BEIJING (Reuters) - A severe winter has left 4.5 million dead animals in stockyards across the Mongolian steppes, and many poor herders face the loss of all their property just before the important breeding season.
About a tenth of Mongolia’s livestock may have perished, as deep snows cut off access to grazing and fodder.
The damage to the rural economy could increase demands on Mongolia’s already-stretched national budget, which relies on mining revenues to meet spending commitments.
The Red Cross launched an emergency appeal for 1 million Swiss francs to assist Mongolian herders, after it estimated that 4.5 million livestock have died in the country since December.
“The numbers of livestock that have perished have gone up very, very quickly and dramatically now to about 4 million which is roughly a tenth of the whole livestock population,” Francis Markus, communications director for the Red Cross’ East Asia delegation, said in Beijing after returning from Mongolia.
“This means that thousands of families, mostly coming from the poorest and most vulnerable layers of the herder population, have lost their entire flocks of animals and have been left in a very, very distraught and very, very desperate state.”
Roughly one-quarter of Mongolia’s 3 million people are nomads, while others also raise livestock in fixed settlements. Many go deeply in debt to buy and raise their herds, in hopes of making the money back by selling wool, meat and skins.
A similar combination of a summer drought, followed by heavy snow and low winter temperatures, which is known in Mongolian as a ‘zud’, caused widespread hardship in Mongolia a decade ago.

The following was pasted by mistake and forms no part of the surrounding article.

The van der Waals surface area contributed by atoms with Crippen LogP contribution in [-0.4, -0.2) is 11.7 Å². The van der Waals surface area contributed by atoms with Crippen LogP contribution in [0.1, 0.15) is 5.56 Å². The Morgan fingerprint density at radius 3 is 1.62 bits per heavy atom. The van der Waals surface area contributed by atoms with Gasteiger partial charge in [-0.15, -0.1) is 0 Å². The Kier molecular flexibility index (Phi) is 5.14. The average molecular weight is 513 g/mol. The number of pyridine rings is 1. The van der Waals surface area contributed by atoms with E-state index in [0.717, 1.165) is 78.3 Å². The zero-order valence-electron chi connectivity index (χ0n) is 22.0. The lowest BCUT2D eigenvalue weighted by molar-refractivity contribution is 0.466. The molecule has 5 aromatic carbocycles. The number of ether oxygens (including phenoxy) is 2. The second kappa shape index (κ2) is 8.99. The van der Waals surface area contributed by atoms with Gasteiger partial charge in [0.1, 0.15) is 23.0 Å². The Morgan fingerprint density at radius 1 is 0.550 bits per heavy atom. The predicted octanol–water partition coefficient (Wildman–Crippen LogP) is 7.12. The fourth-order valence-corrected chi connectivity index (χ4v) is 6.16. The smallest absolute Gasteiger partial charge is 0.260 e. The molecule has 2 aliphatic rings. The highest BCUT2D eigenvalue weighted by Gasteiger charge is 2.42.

As a result, impoverished herder families flocked to the slums outside the capital, Ulan Bator, straining the city’s ability to provide basic services.
“The herding community’s situation is very hard now. The best off are those who still have around 40 percent of their livestock left and in the worst 50 cases are those who have lost absolutely everything,” said Zevgee, speaker of the county parliament in Bayangol, southwest of the capital.
This zud was the worst for several years, with temperatures dropping to 40 degrees Celsius below zero or colder in 19 of Mongolia’s 21 provinces, according to a World Bank report.
Around 63 percent of Mongolia’s rural residents’ assets are their livestock, it said, and at least 35 percent of the population earn a living from their animals.
Herder Tsendjav said that she had no option but to rely on the government and aid to survive the weather.
“I have seen many zuds that have caused the loss of numerous animals but I have never seen a zud as bad as this one,” she said at a Red Cross aid dispensary.
Writing by Lucy Hornby; Editing by Sugita Katyal